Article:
Several leading large-aircraft manufacturers eventually develop a "super-heavy hauler" for transporting large aircraft components or machinery from Point A to Point B. Airbus did just that when it heavily modified its A300-600 wide-body airframe to become the "Beluga" for Airbus Transport International. First flight was undertaken on September 13th, 1994 and the aircraft was officially introduced in September of 1995. To date (January 2014), some five units have been produced and all remain active participants in Airbus operations. The aircraft can also be commissioned by third parties for specialized transport work.
The original Airbus A300-600 existed as a wide-body passenger airliner first flying in October of 1972 and adopted in 1974 with initial carrier Air France. 561 were produced from 1971 into 2007 before the series was succeeded by the A330 and A340 lines to come. This airframe proved suitable for modification into the "Beluga" heavy-hauler which was required for intercontinental transport of oversized cargo across Europe to a centralized Airbus location for final assembly. Otherwise, these components would have to be transport via land (road or rail) or sea (barge) through precisely coordinated events and limited by existing European infrastructure. An airborne heavy-hauler allowed such transport endeavors to bypass geographic and infrastructure limitations dotting the European landscape.
Initially, Airbus relied on the prop-powered, four-engined Boeing "Super Guppy" for the role but this not only damaged the emerging Airbus name as it used a direct competitor's product to help produce its own, the Super Guppy's capabilities were growing evermore limited with each passing year. This led to a consortium being formed through Deustche Aerospace Airbus and Aerospatiale to produce "SATIC" ("Special Aircraft Transport International Company") and, from this, the A300-600 was selected for modification.
All major A300-600 assemblies remained faithful to the original while the fuselage was heavily restructured with a raised spine and heightened wall sections to promote the internal volume required. Access to the overhead storage area was via a hinged, clamshell-type opening over the cockpit. This forced a larger vertical tail fin to be used due to the change in airflow and small vertical fins were also added to the horizontal planes at the tail unit for more control. The frontal fuselage received some modification as well for the cockpit and nose sections were lowered, giving the aircraft a noticeable "nose down" appearance. The aircraft retained use of the A300-600's twin turbofan engine layout, one engine was fitted in underslung nacelles to each wing, while the undercarriage was wholly retractable and made up of two four-wheeled main legs and a two-wheeled main landing gear leg. The end result was a very ugly, though highly functional, heavy-hauler in the Airbus "Beluga".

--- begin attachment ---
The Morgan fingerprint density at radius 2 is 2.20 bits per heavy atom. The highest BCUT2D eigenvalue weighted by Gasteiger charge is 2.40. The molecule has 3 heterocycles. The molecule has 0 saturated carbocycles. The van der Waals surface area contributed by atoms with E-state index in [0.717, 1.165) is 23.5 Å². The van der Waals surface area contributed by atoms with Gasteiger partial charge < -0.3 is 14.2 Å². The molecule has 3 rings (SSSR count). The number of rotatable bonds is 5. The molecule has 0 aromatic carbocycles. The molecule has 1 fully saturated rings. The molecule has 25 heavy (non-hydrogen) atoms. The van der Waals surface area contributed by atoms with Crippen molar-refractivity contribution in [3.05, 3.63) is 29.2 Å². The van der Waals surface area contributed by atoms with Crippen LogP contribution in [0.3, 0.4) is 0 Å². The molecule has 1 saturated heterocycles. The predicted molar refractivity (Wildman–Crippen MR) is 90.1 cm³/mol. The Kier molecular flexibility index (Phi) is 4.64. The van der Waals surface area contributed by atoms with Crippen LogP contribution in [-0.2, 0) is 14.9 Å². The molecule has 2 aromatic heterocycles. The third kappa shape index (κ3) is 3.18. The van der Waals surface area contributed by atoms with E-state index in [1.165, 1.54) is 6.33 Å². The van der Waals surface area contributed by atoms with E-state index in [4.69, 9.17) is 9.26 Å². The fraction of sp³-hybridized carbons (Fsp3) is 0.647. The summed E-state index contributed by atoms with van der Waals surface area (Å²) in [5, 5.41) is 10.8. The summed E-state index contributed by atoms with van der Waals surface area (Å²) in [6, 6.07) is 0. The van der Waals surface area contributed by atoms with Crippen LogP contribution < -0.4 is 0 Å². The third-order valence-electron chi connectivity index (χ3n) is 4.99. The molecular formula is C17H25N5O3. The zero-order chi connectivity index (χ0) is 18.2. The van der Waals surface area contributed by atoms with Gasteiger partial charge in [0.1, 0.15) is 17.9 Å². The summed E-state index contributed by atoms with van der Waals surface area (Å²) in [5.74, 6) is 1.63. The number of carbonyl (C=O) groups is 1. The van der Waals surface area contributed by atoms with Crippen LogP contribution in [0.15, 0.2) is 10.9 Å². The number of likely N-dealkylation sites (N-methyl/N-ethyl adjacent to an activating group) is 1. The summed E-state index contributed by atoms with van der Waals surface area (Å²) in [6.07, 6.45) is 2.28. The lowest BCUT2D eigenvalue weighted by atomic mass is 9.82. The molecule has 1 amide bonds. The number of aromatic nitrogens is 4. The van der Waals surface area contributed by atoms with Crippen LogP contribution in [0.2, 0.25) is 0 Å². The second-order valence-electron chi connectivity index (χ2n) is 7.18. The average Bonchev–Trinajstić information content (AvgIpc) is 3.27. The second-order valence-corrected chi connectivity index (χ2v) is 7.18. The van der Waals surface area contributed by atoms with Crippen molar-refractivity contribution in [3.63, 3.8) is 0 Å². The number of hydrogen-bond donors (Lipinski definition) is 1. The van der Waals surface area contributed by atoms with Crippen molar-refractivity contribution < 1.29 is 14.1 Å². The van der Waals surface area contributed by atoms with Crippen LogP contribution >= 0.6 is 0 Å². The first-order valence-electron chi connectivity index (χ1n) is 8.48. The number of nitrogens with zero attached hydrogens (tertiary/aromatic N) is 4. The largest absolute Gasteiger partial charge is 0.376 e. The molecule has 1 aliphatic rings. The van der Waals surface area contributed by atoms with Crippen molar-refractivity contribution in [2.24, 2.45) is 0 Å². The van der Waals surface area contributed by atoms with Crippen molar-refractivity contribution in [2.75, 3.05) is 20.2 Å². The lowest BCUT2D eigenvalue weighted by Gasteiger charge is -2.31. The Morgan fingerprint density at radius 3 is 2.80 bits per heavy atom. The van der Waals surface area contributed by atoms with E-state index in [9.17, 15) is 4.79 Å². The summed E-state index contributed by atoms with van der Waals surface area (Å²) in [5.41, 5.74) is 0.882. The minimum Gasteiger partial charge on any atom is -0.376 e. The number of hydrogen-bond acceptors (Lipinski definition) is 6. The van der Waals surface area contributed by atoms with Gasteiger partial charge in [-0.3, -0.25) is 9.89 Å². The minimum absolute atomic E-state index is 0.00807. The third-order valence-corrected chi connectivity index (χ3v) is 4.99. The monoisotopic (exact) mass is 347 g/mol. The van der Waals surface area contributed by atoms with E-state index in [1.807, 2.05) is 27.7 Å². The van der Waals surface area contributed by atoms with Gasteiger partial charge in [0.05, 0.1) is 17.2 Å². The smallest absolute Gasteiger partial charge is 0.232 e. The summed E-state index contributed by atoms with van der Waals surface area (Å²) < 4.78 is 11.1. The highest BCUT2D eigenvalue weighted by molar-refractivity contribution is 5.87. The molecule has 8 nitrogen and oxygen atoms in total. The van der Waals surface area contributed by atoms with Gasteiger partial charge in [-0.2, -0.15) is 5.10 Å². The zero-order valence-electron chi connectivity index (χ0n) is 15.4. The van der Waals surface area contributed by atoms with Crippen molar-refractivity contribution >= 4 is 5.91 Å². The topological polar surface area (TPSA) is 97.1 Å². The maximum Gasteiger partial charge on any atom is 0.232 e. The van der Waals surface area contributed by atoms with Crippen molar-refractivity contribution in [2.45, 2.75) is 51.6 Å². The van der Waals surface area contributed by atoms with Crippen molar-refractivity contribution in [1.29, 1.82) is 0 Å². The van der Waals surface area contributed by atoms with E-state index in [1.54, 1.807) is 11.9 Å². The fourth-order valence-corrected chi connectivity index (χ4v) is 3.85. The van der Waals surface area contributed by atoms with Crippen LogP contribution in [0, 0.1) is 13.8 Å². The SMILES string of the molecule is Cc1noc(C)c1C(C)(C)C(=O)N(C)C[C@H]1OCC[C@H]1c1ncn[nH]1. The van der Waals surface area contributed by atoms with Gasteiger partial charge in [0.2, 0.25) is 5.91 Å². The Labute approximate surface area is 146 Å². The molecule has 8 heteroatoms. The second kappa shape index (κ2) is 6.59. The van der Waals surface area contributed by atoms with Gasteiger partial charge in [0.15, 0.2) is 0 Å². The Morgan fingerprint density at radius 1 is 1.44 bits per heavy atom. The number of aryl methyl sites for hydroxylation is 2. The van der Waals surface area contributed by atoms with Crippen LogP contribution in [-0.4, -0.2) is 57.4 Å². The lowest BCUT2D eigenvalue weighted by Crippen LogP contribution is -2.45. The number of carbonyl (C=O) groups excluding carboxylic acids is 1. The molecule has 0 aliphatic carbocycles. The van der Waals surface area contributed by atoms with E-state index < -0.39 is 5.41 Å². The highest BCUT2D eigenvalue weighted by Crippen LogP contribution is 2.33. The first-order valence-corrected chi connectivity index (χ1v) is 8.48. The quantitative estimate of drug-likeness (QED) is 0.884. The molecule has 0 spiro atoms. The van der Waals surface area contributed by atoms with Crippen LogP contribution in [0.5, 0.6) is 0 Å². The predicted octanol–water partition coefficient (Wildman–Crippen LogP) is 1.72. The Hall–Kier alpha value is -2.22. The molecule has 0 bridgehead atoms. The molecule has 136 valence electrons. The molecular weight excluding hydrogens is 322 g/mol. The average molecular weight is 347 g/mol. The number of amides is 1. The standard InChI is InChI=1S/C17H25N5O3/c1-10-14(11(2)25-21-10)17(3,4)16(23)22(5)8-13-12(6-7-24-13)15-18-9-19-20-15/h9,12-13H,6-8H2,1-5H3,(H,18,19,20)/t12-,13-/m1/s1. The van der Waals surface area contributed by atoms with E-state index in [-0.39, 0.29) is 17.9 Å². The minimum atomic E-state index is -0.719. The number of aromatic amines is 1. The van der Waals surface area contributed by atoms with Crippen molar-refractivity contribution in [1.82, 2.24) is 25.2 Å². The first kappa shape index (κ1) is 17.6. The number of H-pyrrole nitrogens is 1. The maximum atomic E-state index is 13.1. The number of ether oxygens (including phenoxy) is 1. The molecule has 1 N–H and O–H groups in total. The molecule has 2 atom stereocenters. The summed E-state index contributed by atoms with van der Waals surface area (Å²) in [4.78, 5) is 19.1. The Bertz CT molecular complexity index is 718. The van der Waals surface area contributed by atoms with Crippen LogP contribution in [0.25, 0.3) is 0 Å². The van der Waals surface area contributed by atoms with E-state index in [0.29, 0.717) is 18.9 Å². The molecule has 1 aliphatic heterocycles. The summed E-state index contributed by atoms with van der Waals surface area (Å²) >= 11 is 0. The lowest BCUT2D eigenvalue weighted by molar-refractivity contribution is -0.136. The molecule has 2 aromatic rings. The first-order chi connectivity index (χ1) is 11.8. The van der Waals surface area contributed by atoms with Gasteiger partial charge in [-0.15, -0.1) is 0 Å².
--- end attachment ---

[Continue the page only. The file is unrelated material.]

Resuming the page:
In all, the Beluga shared some 80% commonality in parts with the A300-600 series. On the whole, the cockpit remained the same as on the civilian-minded passenger airliner though it is noteworthy that only the Beluga's cockpit was given a pressurization feature - and not the cargo hold. Its internal volume allows for whole sections of A340 wings to be fitted or the whole fuselage of an A350 series aircraft - such has been the cargo capability of the new aircraft.
The initial Beluga unit was being constructed as early as September 1992 to which a period of evaluations eventually greeted the flyable prototype. Once certified in October of 1995, the aircraft was formally adopted into the Airbus inventory, allowing the company to give up use of American transports. As completed, the Beluga measured a length of 184 feet, a wingspan of 147 feet and a height of 56 feet, 7 inches. The cargo area held a diameter of over 24 feet. The airframe was cleared to with a maximum take-off weight of 155 tons with a listed empty weight of 86 tons. Power was served through 2 x General Electric CF6-80C2A8 turbofan engines allowing for a range out to 4,630 kilometers with a 25 ton load. The cockpit crew numbered the standard two pilots while the cargo handling crew (managed by a dedicated loadmaster) required a minimum of two.
The Beluga line has lent its services beyond Airbus manufacture needs as it has served the European space program when called upon and other third party-initiated transport roles. Currently, Airbus is considering an improved "Beluga XL" which is intended to promote increased hauling capabilities as well as improved operational ranges.
Boeing utilizes an aircraft of similar form and function through its "Dreamlifter", this based on the Boeing 747-400 model. The Dreamlifter is no prettier than the Beluga and takes on its own very identifiable shape. Boeing has constructed four of the type from existing 747 airframes. Introduction was in 2007.
January 2018 - The Beluga XL was unveiled at the Airbus assembly facility on January 9th, 2018.
July 2018 - The first test flight of a Beluga XL platform was recorded.
March 2018 - Two Beluga XL oversized-cargo aircraft were continuing construction at the Airbus Toulouse facility. A first-flight is planned for mid-2018 (about July). Service entry is planned for sometime in 2019.
November 2019 - EASA certification for the Beluga XL product has been awarded.
January 2020 - After delays and some 700 flying hours, the Beluga XL has formally begun flying operations with Airbus. Its first operational-level flight was recorded on January 9th, 2020. Six Beluga XLs will be used to succeed the aging fleet of in-service A300-600T airframes in same role beginning in 2021.
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